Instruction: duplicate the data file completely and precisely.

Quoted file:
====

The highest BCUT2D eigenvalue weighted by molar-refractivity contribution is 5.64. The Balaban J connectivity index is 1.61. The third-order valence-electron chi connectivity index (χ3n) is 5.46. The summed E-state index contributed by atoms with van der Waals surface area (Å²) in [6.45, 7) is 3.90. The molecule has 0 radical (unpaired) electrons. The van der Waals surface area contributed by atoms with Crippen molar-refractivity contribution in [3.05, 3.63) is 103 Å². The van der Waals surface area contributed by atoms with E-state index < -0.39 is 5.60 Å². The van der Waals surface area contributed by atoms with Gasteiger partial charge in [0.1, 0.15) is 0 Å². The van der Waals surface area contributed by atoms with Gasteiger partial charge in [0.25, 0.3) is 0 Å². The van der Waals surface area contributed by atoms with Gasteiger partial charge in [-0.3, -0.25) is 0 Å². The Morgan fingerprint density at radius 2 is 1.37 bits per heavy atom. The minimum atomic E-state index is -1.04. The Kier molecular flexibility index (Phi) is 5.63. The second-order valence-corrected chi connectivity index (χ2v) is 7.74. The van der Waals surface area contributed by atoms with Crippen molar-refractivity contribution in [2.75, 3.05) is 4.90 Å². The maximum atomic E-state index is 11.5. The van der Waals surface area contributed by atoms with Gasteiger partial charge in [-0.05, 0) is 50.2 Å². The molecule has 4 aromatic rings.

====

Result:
The highest BCUT2D eigenvalue weighted by molar-refractivity contribution is 5.64. The Balaban J connectivity index is 1.61. The third-order valence-electron chi connectivity index (χ3n) is 5.46. The summed E-state index contributed by atoms with van der Waals surface area (Å²) in [6.45, 7) is 3.90. The molecule has 0 radical (unpaired) electrons. The van der Waals surface area contributed by atoms with Crippen molar-refractivity contribution in [3.05, 3.63) is 103 Å². The van der Waals surface area contributed by atoms with E-state index < -0.39 is 5.60 Å². The van der Waals surface area contributed by atoms with Gasteiger partial charge in [0.1, 0.15) is 0 Å². The van der Waals surface area contributed by atoms with Gasteiger partial charge in [0.25, 0.3) is 0 Å². The van der Waals surface area contributed by atoms with Gasteiger partial charge in [-0.3, -0.25) is 0 Å². The Morgan fingerprint density at radius 2 is 1.37 bits per heavy atom. The minimum atomic E-state index is -1.04. The Kier molecular flexibility index (Phi) is 5.63. The second-order valence-corrected chi connectivity index (χ2v) is 7.74. The van der Waals surface area contributed by atoms with Crippen molar-refractivity contribution in [2.75, 3.05) is 4.90 Å². The maximum atomic E-state index is 11.5. The van der Waals surface area contributed by atoms with Gasteiger partial charge in [-0.05, 0) is 50.2 Å². The molecule has 4 aromatic rings.